The US REDD Strategy - geographically
Colleagues at RFF have recently released an Issue Brief on Geographically Prioritizing Appropriations for the Sustainable Landscapes Program. It determines how the United States should spend its $1 billion pledge in fast-start financing to developing countries to reduce carbon emissions from deforestation with key objectives to help countries prepare for Reducing Emissions from Deforestation and Degradation Plus (REDD+) programs and to achieve cost-effective, sustainable net emissions reductions.
The usual suspects of Indonesia, Brazil, and Mexico are listed as areas where Reducing Current Deforestation is needed the most and can be easily achieved. Following that is the Democratic Republic of Congo and Colombia among others in the Avoiding Future Deforestation camp. But what is surprising is the Potential REDD+ Investment group, accounting for an additional 15 percent of total forest carbon stock and 14 percent of total annual forest carbon emissions. This includes countries such as Argentina, Papua New Guinea, and Nigeria.
These and the rest of the countries in this list all have very difference levels of governance structures and levels of REDD+ assistance that would be needed in order to make them REDD+ ready. This translates into different levels of dollar amounts needed to invest in these countries. It does say in the Issue Brief, “A governance hurdle was imposed, such that countries with lower governance required a higher carbon price to make REDD+ revenue equally competitive with agricultural and timber revenue.” However, most REDD models that address corruption and governance fail to address historical significance of corruption in individual locations and the underlying causes of deforestation in these countries. At an RFF seminar on Finding Forest Carbon: Estimating and Tracking REDD Supply today, Robin Kraft, consultant at RFF, mentioned the greater need to incorporate these risks into the metrics. According to World Bank indicators, Nigeria and the Democratic Republic of Congo rank in the lowest tenth percentile of government effectiveness, less than half the regional average, and still they are listed in top REDD+ potential.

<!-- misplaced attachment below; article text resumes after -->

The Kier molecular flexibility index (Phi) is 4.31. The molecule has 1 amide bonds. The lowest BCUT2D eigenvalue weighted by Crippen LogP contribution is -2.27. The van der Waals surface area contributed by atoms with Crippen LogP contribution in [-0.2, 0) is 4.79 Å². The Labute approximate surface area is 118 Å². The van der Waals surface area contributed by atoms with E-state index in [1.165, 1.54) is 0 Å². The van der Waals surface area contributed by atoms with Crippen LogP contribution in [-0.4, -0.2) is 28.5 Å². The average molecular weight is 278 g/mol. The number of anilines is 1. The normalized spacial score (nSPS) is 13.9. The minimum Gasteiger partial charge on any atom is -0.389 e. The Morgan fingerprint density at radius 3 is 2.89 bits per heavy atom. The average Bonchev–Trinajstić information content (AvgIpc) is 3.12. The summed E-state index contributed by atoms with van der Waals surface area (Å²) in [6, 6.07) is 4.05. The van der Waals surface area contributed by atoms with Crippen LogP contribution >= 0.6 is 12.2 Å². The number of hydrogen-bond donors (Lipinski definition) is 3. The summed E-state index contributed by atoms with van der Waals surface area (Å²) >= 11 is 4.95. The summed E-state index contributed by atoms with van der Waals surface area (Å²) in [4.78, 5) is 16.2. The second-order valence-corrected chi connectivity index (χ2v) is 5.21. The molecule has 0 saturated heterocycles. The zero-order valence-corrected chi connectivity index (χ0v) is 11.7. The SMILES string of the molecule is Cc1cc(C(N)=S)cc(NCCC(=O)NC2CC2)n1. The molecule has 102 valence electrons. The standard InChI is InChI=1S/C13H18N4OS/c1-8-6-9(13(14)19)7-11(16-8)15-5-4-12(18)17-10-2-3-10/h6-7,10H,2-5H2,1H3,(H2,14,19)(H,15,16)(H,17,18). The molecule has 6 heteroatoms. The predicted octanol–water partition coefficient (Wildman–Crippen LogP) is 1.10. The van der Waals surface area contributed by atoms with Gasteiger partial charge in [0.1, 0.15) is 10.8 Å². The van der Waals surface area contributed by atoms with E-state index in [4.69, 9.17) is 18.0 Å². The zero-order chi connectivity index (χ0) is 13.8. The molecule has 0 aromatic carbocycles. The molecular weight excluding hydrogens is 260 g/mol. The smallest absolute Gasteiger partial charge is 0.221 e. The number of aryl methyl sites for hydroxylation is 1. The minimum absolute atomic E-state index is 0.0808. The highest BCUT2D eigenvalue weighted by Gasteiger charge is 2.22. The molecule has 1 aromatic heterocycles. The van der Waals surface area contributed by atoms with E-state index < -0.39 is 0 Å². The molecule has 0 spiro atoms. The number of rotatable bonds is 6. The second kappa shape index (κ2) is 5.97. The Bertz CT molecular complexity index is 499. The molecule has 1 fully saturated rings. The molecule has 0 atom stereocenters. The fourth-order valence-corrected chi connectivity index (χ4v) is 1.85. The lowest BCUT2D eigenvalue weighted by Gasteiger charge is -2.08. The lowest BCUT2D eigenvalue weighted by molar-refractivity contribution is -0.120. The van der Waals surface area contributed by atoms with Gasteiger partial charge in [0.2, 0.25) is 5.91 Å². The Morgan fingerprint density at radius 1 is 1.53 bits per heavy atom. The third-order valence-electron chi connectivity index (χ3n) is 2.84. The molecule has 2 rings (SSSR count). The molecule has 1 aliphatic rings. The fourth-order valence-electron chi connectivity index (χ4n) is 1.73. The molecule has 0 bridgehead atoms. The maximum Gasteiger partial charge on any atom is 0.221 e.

Therefore, in REDD and REDD+, the bigger issue has not been significantly addressed. A report released by the International Union of Forest Research Organizations that has been presented to the United Nations concludes that in order for REDD+ to be successful, the underlying aspects of deforestation need to be addressed, such as demand for biofuels and food crops, as well as local governance structures.
The problem becomes a chicken-and-egg issue. Countries and private investors are not willing to pay for purely developmental schemes that are needed to boost local governance structures to incorporate REDD+ projects. However, if local capacity is not improved, then REDD+ investments will not pay off. REDD+ will not have a high amount of payoff if the money is given to an ineffective or corrupt government and does not address the underlying issues of why deforestation occurs. Reuters reported last year that Norway and Indonesia’s REDD deal is clouded by allegations of corruption. And historically, natural resource wealth (i.e. oil and timber) adds to the level of corruption in places such as Nigeria. The “resource curse” can also fuel civil unrest and in some cases provoke civil war, such as in Liberia. Nigeria has an infamous history of foreign oil companies adding to bribery and corruption in the natural resources sector. Therefore, investments in this country from forest carbon could have the potential to perpetuate the governance failures.
However, that said, REDD+ programs do have a potential to generate economic growth. They can supply jobs to local communities with cash injections and projects to stimulate low-carbon economy growth, as Indonesia is trying to do. At the World Economic Forum, Indonesia President H. Susilo Bambang Yudhoyono said, “It is in this spirit that we in Indonesia have adopted a four-track development strategy, which is pro-growth, pro-job, pro-poor, and pro-environment.”
As the Forest Carbon Index (FCI) and Forest Monitoring for Action (FORMA) indicate, REDD+ also has the potential to significantly reduce deforestation, and thus carbon emissions, if there is a price on carbon. Once in place, REDD+ can also have the potential to attract more foreign direct investment into the regions.
Still, in order for REDD+ to have beneficial payoffs for investors and local communities, policies need to be addressed that can tackle the underlying issues. These include disrupting illegal trade routes and improving resource governance.
Lynann Butkiewicz is Managing Editor of Weathervane.